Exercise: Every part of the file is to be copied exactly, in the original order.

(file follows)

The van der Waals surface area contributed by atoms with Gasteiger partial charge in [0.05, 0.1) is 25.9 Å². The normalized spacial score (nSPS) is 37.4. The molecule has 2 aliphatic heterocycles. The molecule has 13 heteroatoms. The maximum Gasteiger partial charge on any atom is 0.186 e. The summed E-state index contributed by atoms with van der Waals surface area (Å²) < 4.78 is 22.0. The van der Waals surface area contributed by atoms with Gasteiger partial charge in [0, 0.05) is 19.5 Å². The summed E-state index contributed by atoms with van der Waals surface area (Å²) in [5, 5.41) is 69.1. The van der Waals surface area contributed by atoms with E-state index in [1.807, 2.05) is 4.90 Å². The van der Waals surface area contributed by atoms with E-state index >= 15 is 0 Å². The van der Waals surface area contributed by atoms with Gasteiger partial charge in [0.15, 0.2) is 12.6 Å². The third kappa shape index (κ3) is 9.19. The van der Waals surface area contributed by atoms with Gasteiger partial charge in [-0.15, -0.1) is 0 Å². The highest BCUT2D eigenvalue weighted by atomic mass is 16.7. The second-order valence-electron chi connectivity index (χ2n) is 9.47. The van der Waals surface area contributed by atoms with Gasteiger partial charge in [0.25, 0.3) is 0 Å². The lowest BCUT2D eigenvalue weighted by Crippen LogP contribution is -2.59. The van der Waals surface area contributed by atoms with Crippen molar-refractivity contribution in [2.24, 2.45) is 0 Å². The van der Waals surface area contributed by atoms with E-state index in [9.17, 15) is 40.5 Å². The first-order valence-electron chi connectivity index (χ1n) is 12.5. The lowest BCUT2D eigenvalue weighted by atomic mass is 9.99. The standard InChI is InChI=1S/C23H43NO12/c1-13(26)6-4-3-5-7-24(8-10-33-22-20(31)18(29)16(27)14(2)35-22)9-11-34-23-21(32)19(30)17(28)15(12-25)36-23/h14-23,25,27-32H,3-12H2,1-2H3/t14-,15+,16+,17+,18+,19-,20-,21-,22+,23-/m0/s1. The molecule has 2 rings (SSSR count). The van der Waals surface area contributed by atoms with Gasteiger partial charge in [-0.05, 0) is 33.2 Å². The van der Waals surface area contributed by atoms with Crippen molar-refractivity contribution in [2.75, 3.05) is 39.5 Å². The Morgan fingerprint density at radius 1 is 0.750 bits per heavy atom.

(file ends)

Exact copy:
The van der Waals surface area contributed by atoms with Gasteiger partial charge in [0.05, 0.1) is 25.9 Å². The normalized spacial score (nSPS) is 37.4. The molecule has 2 aliphatic heterocycles. The molecule has 13 heteroatoms. The maximum Gasteiger partial charge on any atom is 0.186 e. The summed E-state index contributed by atoms with van der Waals surface area (Å²) < 4.78 is 22.0. The van der Waals surface area contributed by atoms with Gasteiger partial charge in [0, 0.05) is 19.5 Å². The summed E-state index contributed by atoms with van der Waals surface area (Å²) in [5, 5.41) is 69.1. The van der Waals surface area contributed by atoms with E-state index in [1.807, 2.05) is 4.90 Å². The van der Waals surface area contributed by atoms with E-state index >= 15 is 0 Å². The van der Waals surface area contributed by atoms with Gasteiger partial charge in [0.15, 0.2) is 12.6 Å². The third kappa shape index (κ3) is 9.19. The van der Waals surface area contributed by atoms with Gasteiger partial charge in [-0.15, -0.1) is 0 Å². The highest BCUT2D eigenvalue weighted by atomic mass is 16.7. The second-order valence-electron chi connectivity index (χ2n) is 9.47. The van der Waals surface area contributed by atoms with Gasteiger partial charge in [0.25, 0.3) is 0 Å². The lowest BCUT2D eigenvalue weighted by Crippen LogP contribution is -2.59. The van der Waals surface area contributed by atoms with Crippen molar-refractivity contribution in [2.24, 2.45) is 0 Å². The van der Waals surface area contributed by atoms with E-state index in [9.17, 15) is 40.5 Å². The first-order valence-electron chi connectivity index (χ1n) is 12.5. The lowest BCUT2D eigenvalue weighted by atomic mass is 9.99. The standard InChI is InChI=1S/C23H43NO12/c1-13(26)6-4-3-5-7-24(8-10-33-22-20(31)18(29)16(27)14(2)35-22)9-11-34-23-21(32)19(30)17(28)15(12-25)36-23/h14-23,25,27-32H,3-12H2,1-2H3/t14-,15+,16+,17+,18+,19-,20-,21-,22+,23-/m0/s1. The molecule has 2 rings (SSSR count). The van der Waals surface area contributed by atoms with Gasteiger partial charge in [-0.05, 0) is 33.2 Å². The van der Waals surface area contributed by atoms with Crippen molar-refractivity contribution in [2.75, 3.05) is 39.5 Å². The Morgan fingerprint density at radius 1 is 0.750 bits per heavy atom.